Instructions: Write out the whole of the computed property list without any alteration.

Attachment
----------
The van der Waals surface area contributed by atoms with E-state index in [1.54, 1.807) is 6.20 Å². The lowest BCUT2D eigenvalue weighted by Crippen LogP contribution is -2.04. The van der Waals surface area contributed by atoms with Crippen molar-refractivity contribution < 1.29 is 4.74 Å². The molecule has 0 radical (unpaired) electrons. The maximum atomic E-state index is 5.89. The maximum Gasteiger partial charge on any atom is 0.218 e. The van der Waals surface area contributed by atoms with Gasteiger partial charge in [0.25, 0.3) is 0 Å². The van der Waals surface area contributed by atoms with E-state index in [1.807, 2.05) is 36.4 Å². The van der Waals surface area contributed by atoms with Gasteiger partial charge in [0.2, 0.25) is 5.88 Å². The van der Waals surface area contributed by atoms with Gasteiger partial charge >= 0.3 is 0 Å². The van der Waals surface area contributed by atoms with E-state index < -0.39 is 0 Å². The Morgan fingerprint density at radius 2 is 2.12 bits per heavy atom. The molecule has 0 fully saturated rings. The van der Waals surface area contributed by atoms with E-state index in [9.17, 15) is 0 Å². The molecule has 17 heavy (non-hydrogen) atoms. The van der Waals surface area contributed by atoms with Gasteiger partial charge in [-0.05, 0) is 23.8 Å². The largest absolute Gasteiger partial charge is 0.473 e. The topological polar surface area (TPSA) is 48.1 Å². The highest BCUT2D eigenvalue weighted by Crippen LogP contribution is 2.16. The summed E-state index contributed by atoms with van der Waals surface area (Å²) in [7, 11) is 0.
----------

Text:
The van der Waals surface area contributed by atoms with E-state index in [1.54, 1.807) is 6.20 Å². The lowest BCUT2D eigenvalue weighted by Crippen LogP contribution is -2.04. The van der Waals surface area contributed by atoms with Crippen molar-refractivity contribution < 1.29 is 4.74 Å². The molecule has 0 radical (unpaired) electrons. The maximum atomic E-state index is 5.89. The maximum Gasteiger partial charge on any atom is 0.218 e. The van der Waals surface area contributed by atoms with Gasteiger partial charge in [0.25, 0.3) is 0 Å². The van der Waals surface area contributed by atoms with E-state index in [1.807, 2.05) is 36.4 Å². The van der Waals surface area contributed by atoms with Gasteiger partial charge in [0.2, 0.25) is 5.88 Å². The van der Waals surface area contributed by atoms with Gasteiger partial charge >= 0.3 is 0 Å². The van der Waals surface area contributed by atoms with E-state index < -0.39 is 0 Å². The Morgan fingerprint density at radius 2 is 2.12 bits per heavy atom. The molecule has 0 fully saturated rings. The van der Waals surface area contributed by atoms with E-state index in [9.17, 15) is 0 Å². The molecule has 17 heavy (non-hydrogen) atoms. The van der Waals surface area contributed by atoms with Gasteiger partial charge in [-0.05, 0) is 23.8 Å². The largest absolute Gasteiger partial charge is 0.473 e. The topological polar surface area (TPSA) is 48.1 Å². The highest BCUT2D eigenvalue weighted by Crippen LogP contribution is 2.16. The summed E-state index contributed by atoms with van der Waals surface area (Å²) in [7, 11) is 0.